Christina Applegate Chose Breast Reconstruction, So How Come Other Women Do Not?

Christina Applegate is planning to undergo breast reconstruction.
Sunday night, actress Christina Applegate stood in front of a crowd of her peers and millions of viewers at the 60th annual Emmy Awards. And I couldn't help wondering, how many of them were looking at her chest?

A little over a month ago, the 36-year-old star of Samantha Who? had a prophylactic double mastectomy after finding a tumor in one breast and testing positive for the BRCA-1 breast cancer gene mutation, which elevated her risk for breast and ovarian cancer.

After her surgery to remove both breasts, Applegate told Good Morning America that she would undergo reconstruction over the next several months. Whether she's started already, we don't really know. She walked the red carpet in an ice-blue, one-strapped asymmetrical gown, looking less voluptuous than usual, but as gorgeous and as confident as ever—and a stunning advertisement for life after mastectomy.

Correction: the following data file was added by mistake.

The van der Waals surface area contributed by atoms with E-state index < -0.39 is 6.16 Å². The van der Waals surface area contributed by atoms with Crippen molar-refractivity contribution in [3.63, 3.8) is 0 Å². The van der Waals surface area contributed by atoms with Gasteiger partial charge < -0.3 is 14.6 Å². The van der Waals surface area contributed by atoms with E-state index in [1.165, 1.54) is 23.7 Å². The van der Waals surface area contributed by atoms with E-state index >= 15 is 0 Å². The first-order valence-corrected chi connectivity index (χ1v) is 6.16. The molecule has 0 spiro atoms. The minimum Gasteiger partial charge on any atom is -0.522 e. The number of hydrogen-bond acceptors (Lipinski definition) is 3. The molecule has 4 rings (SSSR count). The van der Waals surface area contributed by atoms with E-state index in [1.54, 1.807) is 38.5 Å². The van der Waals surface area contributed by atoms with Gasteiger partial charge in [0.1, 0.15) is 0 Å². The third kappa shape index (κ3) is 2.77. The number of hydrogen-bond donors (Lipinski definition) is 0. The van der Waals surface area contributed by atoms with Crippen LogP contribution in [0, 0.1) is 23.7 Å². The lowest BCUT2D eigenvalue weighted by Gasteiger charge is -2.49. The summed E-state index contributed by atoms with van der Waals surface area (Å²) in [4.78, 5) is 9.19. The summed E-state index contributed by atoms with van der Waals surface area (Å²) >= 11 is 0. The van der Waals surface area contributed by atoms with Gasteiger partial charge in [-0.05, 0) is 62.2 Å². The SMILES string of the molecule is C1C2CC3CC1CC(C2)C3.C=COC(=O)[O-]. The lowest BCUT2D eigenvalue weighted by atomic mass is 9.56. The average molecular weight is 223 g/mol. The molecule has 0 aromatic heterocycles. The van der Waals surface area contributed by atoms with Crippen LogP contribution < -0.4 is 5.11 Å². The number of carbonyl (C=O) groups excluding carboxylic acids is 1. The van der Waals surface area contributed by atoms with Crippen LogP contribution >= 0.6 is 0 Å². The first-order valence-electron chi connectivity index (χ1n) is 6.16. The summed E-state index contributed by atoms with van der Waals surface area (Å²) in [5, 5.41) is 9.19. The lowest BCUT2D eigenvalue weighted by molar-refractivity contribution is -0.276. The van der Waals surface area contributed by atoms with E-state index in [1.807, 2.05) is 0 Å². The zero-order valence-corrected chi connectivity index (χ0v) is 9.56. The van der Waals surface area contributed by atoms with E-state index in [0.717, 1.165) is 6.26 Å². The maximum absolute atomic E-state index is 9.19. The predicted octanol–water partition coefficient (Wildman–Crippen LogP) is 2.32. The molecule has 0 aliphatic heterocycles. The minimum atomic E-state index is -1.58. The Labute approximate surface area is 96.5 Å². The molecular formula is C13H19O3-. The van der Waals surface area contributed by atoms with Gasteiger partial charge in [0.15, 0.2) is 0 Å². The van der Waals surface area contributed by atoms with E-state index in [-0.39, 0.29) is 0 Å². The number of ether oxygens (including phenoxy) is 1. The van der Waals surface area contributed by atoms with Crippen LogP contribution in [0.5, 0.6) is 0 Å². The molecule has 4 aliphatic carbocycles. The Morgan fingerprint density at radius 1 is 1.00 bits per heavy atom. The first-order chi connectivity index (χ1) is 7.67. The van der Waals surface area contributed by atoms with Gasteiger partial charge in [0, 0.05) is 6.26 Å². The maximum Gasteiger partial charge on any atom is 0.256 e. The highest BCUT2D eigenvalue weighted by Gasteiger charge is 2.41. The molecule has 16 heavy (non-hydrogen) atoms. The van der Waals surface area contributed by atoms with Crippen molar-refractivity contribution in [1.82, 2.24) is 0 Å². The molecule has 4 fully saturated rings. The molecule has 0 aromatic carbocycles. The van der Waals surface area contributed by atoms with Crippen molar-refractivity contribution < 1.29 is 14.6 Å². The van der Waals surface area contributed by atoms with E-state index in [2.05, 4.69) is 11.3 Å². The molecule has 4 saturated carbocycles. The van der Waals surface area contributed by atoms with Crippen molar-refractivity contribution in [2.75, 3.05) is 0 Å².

The reconstruction revolution
Experts speculate that Applegate will have what Roberta Gartside, MD, a Virginia plastic surgeon, said last week is the most popular breast cancer reconstruction option: an implant expander and an implant. After all breast tissue is removed, a temporary expander is put into each breast to stretch the skin so that there is enough of it to cover the implants, which are inserted in a future surgery. A few months later, the areola and nipple can be created on each breast.

Breast reconstruction was the hot topic at a Web seminar sponsored by the American Society of Plastic Surgeons last week, attended by Dr. Gartside and other experts. The surgery has come a long way, they said, with advances such as improved silicone implants, fat injections that may be able to correct deformities from lumpectomies, and TRAM flap surgery that uses the woman's own tissue and fat.

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Last Updated: September 24, 2008

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